The museum recently acquired the journal of the Liverpool barque Loch Bredan, by Chief Officer Robert Robertson Smythe. This wonderful logbook/journal was written and beautifully illustrated by Smythe during his 123-day voyage from Sydney to Liverpool via Cape Horn from the 25 July 1902 to 24 November 1902.
The Loch Bredan, built in 1882, was a steel-hulled barque of the ‘Loch’ ships of Liverpool owned by D&J Sproat & Co. She traded between England, Australia and New Zealand, arriving for the first time in Australia at Watsons Bay on November 1891 after a three-month journey from Antwerp, Belgium. In 1902, the Loch Bredan was forced to return to port within a fortnight of leaving Sydney on the return journey to Liverpool. During this trip, the ship ran into such severe weather that three life boats were smashed along with the charthouse’s doors.
She left Adelaide in September 1903 having picked up crew and cargo and disappeared with no scrap of wreckage ever found. Chief Officer Smythe was not on board, as he had signed off after arriving in Liverpool in November 1902. During this voyage, (the last one before its disappearance) the ship’s carpenter used the teakwood of these doors to make the covers for Smythe’s journal. These covers and the memories written on its pages are the only remaining pieces of the Loch Bredan today.
An immense wall of water rose up suddenly on the port quarter and dashed itself against the chart house door (on the poop) smashing it in and half filing tho cabin and rooms below. Out of the panels of the door, I’m going to have covers made for this book – so that (with the log) you will have some part of the old “Loch Bredan” herself. The carpenter is a pretty handy man (from Glasgow) and the wood is teak, it ought to look not too bad.
The journal is dedicated to his wife Nim, who features in most of the illustrations:
To the most perfect specimen and finest dispositioned of British womankind, whose magnificent qualities and nobility of character are analogous only to those of a Higher World; to my Guardian Angel, the dearest, truest and best, this little chronicle of events is most respectfully and lovingly dedicated.
Smythe wrote 202 pages with detailed entries of his voyage including ship’s latitude and longitude, distances covered, weather conditions, description of daily life and tasks on board, crew members, relationships between them, food, sea sickness, the captain, but most importantly, love messages to his beloved Nim, which feature in pretty much every other page of the journal.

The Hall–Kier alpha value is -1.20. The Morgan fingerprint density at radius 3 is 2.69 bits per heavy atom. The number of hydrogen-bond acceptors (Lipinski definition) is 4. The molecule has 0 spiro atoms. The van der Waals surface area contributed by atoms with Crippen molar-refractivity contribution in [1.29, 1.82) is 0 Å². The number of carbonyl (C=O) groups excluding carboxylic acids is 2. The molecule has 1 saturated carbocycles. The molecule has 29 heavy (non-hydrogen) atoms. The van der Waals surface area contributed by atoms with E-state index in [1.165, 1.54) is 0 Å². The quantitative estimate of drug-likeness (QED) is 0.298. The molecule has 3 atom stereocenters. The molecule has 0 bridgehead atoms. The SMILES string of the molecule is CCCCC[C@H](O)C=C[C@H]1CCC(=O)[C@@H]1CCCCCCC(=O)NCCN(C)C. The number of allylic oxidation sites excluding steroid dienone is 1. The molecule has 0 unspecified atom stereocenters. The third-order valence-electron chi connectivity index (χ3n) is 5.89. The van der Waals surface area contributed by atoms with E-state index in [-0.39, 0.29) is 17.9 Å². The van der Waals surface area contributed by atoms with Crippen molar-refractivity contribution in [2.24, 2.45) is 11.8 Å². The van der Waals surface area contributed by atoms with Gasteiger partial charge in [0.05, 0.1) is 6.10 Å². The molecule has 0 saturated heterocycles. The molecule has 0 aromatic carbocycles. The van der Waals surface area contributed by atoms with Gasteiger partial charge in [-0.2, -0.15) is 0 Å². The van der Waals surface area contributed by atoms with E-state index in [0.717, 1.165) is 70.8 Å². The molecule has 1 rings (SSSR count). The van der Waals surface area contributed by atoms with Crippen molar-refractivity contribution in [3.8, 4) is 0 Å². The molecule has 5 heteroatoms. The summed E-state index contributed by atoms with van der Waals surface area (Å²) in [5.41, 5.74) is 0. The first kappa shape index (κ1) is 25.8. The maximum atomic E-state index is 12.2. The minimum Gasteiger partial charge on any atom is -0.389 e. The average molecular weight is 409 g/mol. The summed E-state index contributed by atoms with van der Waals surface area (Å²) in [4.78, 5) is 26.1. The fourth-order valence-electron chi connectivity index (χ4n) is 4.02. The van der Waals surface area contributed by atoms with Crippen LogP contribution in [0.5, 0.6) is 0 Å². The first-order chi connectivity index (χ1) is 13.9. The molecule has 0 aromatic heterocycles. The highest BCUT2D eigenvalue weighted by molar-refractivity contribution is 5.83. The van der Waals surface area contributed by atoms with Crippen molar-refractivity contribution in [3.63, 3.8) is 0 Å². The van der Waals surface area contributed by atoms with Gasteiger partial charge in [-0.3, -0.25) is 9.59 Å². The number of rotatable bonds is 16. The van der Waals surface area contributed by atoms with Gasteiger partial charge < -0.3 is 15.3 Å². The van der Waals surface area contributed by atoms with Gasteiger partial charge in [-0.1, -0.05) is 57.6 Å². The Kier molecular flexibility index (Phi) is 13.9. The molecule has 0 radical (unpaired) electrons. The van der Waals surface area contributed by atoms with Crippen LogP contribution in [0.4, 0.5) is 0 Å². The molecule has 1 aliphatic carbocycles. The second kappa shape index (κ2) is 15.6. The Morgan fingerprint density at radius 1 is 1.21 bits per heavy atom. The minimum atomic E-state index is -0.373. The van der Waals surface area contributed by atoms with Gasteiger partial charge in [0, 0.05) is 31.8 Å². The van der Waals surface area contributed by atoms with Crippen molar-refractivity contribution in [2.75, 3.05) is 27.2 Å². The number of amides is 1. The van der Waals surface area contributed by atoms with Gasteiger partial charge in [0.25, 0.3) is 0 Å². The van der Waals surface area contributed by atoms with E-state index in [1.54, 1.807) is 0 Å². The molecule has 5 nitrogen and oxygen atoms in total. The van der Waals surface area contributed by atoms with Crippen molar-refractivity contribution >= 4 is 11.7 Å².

There are also entries for special events such as the coronation of King Edward VII, catching a shark or the sighting of the Aurora Australis.
The Horizon to the sundown was grandly lit up with what the sailors call “The southern Lights” or in astronomical phreaseology the “Aurora Australis”. I have seen it twice before but never to a better advantage than last night 11 p.m. to 4 a.m. This beautiful circle of light lit up the ocean in a manner that would have roused the envy of all the fireworks manufacturers in the universe.
He also made a few comments on the infestation of rats on board:
If I were to say that this vessel is swarming with rodents (thousands of them) … Every day since we left Sydney – it was quite the usual thing for the Steward to catch (in gin traps) never less than six of the trashy vermin in the lazarette and store rooms – but now that we are in the tropics and Mr Rat’s supply of fresh water is a premium – he comes on deck to fossick. I’m sure, a good dozen had ramble on the poop, looking for a drink, and they have become so bold that they won’t get out of your road
Fortunately more propitious creatures also managed to sneak on board while they were crossing the Equator.
Flying fish and dolphins abound here – and in this tropics form the means of a tasty substantial breakfast – tho decks being half covered with the former every morning. Half an hour ago, Dearest, ‘Master Neptune’s’ reception of the new chums took place, (those who had never crossed the line before) – and it was very funny. This is a little side light on sea life which would have amused and interest you Nim – the rough and ready style and impromptu says being pretty cute.
This journal is the equivalent of today’s travel blogs that tell us a day to day tale of life in a foreign environment, and as such, a treasured addition to the museum’s collection that will continue to stir the imagination and sense of adventure of our visitors.
The Australian National Maritime Museum invites the copyright owners of this journal and their descendants to contact the museum.